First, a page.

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Odd-toed ungulate

From Simple English Wikipedia, the free encyclopedia

Odd-toed ungulates
Temporal range:
Late Palaeocene – Recent
Scientific classification

Owen, 1848

Odd-toed ungulates are the Perissodactyla, an order of mammals.

Odd-toed ungulates have an uneven number of toes: Horses have only one toe, rhinoceros have three toes, and tapirs have four toes on the front feet and three toes on the hind feet.

Their digestive system is more basic than the even-toed ungulates. A key difference between the two is that odd-toed ungulates digest plant cellulose in their intestines rather than in one or more stomach chambers as the even-toed ungulates do.

Horses, for example, get much less nutrition out of grass than bovines do. This has the consequence that horses have to stop and feed more often, which in turn makes them more liable to predators. However, horses are very well-adapted for running, more so than many oxen or other Artiodactyls.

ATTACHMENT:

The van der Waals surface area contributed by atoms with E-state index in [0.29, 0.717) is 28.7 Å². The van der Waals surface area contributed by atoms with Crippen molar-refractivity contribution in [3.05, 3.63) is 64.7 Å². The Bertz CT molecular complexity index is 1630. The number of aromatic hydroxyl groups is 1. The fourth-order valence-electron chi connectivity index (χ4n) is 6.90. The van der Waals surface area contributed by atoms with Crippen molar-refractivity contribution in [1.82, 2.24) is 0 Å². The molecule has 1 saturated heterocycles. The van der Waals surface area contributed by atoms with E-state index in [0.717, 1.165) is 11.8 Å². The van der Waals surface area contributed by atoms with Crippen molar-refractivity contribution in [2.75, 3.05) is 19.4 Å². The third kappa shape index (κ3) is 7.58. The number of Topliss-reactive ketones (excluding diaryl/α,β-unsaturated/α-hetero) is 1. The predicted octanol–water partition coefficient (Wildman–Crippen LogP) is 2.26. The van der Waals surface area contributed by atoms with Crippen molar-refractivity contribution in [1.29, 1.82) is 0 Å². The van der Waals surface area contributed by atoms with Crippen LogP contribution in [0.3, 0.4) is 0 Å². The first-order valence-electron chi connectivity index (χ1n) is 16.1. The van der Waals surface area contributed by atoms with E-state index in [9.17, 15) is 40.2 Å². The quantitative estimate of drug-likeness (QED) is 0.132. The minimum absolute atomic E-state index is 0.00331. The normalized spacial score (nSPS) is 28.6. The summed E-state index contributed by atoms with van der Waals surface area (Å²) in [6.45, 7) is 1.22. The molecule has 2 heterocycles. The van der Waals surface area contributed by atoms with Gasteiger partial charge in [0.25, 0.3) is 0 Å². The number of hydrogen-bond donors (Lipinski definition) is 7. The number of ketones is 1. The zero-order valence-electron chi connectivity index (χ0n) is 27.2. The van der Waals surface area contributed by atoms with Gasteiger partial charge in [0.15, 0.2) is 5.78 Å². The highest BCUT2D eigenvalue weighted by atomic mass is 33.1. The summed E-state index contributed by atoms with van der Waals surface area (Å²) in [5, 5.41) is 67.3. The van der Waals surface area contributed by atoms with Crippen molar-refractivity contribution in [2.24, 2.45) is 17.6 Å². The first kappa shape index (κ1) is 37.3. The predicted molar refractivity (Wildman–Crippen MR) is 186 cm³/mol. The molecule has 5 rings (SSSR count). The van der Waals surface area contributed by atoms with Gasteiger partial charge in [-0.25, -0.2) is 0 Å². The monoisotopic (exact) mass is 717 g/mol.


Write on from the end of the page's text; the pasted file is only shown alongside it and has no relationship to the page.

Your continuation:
The living ungulates are a much-reduced group: the horses (including zebras), the tapirs and the rhinoceros.[1]

Taxonomy[change | change source]

References[change | change source]

  1. Ronald M. Nowak: Walker's Mammals of the World. 6th edition. Johns Hopkins University Press, Baltimore 1999, ISBN 0-8018-5789-9